Game Preview: Utah vs Boise State

The Utes and Broncos hook up in the Las Vegas Bowl...

Facts and Factors

No. 19-ranked Utah (10-2, 7-1 MWC) will play No. 10 Boise State (11-1, 7-1 WAC) in the MAACO Bowl Las Vegas on Wednesday, Dec. 22 at 5:00 p.m. PT in Sam Boyd Stadium. The game will be televised nationally on ESPN. The broadcast team will be Brent Musburger, Kirk Herbstreit and Tom Rinaldi.

Utah finished No. 19 in both the BCS standings and the USA Today Coaches' poll. The Utes are 20th in the Associated Press rankings. Boise State is 10th in the fi nal BCS standings and both polls.

Utah and Boise State are playing in the 19th edition of what is now the MAACO Bowl Las Vegas. Utah has a 2-0 Las Vegas Bowl record, with wins over Fresno State in 1999 and USC in 2001. Boise State makes its first Las Vegas Bowl appearance.

Utah owns the nation's longest active bowl win streak at nine games (1999, 2001, 2003-2009). The nine-straight wins ties Utah for the second-longest bowl win streak of all time with USC, which won nine straight spanning from 1923-45. Florida State holds the record with 11 consecutive bowl wins (1985-96).

Utah's current bowl win streak began in Las Vegas in 1999 against Fresno State. Utah's next bowl game and bowl win was also in Las Vegas—against USC in 2001. Utah is 12-3 all-time in bowl games and its 80-percent postseason success rate is the best in the nation among teams that have played in at least 10 bowl games.

Utah has played just one other Western Athletic Conference school in a bowl game, defeating Fresno State in the 1999 Las Vegas Bowl. For a complete list of Utah's bowl results, see sidebar on this page. The Utes are 2-4 all-time against Boise State. For more on the series, see page two of this release.

Old Mountain West meet new Mountain West.

When Utah Has The Ball

Which Terrance Cain are we going to see in place of Jordan Wynn? The one with 9 and 1 career record as a starter or the deer in the headlights Terrance Cain that we saw against BYU when he threw two picks in two series? Cain has to be tremendous for Utah to have a chance. He's struggled at times against high profile opponents, and Boise State is about as high profile as it gets.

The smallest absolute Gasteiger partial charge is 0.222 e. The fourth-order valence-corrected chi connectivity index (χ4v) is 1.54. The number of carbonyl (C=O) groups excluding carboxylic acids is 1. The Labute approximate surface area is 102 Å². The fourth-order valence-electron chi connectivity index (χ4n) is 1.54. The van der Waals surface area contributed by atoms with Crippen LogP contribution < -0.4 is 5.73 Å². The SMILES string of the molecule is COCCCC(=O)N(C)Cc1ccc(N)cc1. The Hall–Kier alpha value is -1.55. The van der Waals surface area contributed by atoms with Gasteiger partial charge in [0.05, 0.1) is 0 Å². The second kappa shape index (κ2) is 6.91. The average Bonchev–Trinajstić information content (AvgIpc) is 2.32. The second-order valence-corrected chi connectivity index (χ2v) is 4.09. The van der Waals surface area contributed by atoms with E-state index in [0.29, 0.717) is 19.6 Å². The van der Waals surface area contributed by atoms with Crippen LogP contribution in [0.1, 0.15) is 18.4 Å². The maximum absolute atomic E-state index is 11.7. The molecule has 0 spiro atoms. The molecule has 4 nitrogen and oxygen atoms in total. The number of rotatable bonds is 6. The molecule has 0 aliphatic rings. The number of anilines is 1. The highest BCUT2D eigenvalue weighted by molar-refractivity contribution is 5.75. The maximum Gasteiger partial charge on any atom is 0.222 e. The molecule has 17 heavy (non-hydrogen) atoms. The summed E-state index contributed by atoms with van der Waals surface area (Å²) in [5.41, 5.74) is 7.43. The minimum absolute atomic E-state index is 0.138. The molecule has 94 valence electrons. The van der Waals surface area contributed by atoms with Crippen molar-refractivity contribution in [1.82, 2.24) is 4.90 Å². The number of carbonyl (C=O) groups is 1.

While no one in the receiving corps stepped up and had a tremendous year, the Utes do havequite a bit of depth and multiple playmakers that can take one to the house at any time.

Jereme Brooks is going to have to get into his early role of making short catches over the middle to get Cain comfortable and to help open the run game. When Utah has success on offense, it usually happens in a game when Brooks is effective early on.

With Boise using a five DB set, the deep ball might not be there often for the Utes, but with Cain's struggles going deep, they might have been limited anyways. The lack of a deep ball might negate DeVonte Christopher and Luke Matthews, so they coaches are going to have to find a way to get them involved.

Utah has to run the ball. They have to control the clock. They have to limit the number of Boise State possessions.

Matt Asiata and Eddie Wide ended the regular season with fairly comparable numbers, but anyone that watched the two run can see that ASiata is the premier back. The Utes need to use Asiata early and often to to control the clock. If Utah doesn't win the time of possession battle by at least 8 minutes, they won't win the game. It's that simple.

Despite holding opponents to just over 100 yards per game on the ground, the Broncos can be exploited in the run game through repetition. Nevada was able to put up 252 yards on the ground with 50+ carries, with much of that coming in the second half. As long as Utah doesn't get away from the run game, even

if they're behind, they can hang with Boise State and control the clock. The defensive line for Boise State is very good. The two defensive ends Ryan Winterswyk and Shea McClellin are All MWC players who combined for 11 sacks and were stout in stopping the run. They'll try to put pressure on Cain often to disrupt his rhythm.

The secondary for the Broncos is one of the best in the country, led by the safety group of George Iloka, Winston Venable, and Jeron Johnson. Johnson is one of the best safeties in the country who led the team in tackles and is tremendous is coverage. This group is very similar in ability to what we saw against TCU. The Utes couldn't move the ball at all against the Horned Frogs, and may have the same trouble against the Broncos.

Advantage: Boise State

When Boise State Has The Ball

The Broncos come in averaging 46.7 points per game, good for second in the country. They average just under 520 yards per game. They're sixth in passing yards per game at 319 and are also running for 200 yards a game. This offense is explosive and unstoppable. You can' stop Boise State. You have to outscore them.

Boise is going to pass…and they should. Kellen Moore had 33 TDs and only 5 intercpetions. He was a Heisman Trophy finalist and arguably the best quarterback in the country. No one is more efficient and consistent on a game to game basis than the Broncos' junior quarterback. The offensive line is one of the best in the country and led the country in sacks allowed. With the lack of a pass rush that the Utes have created from their defensive line this year, Moore is likely going to have all day to throw. Even when the Utes use the blitz, specifically form corner Lamar Chapman, the Broncos shouldn't have any trouble picking it up as Moore is a master at the audible, noticing when the blitz is coming, and getting the ball out quickly and accurately.

Boise State has two elite receivers in Titus Young and Austin Pettis, while Utah can counter with only 1 elite corner in Brandon Burton. Lamar Chapman is a weapon in the blitzing game, but he's not the lockdown cornerback that is going to be needed to slow the Boise passing game. Burton should stop one of the big two in his tracks, but the other will be poised for a huge game.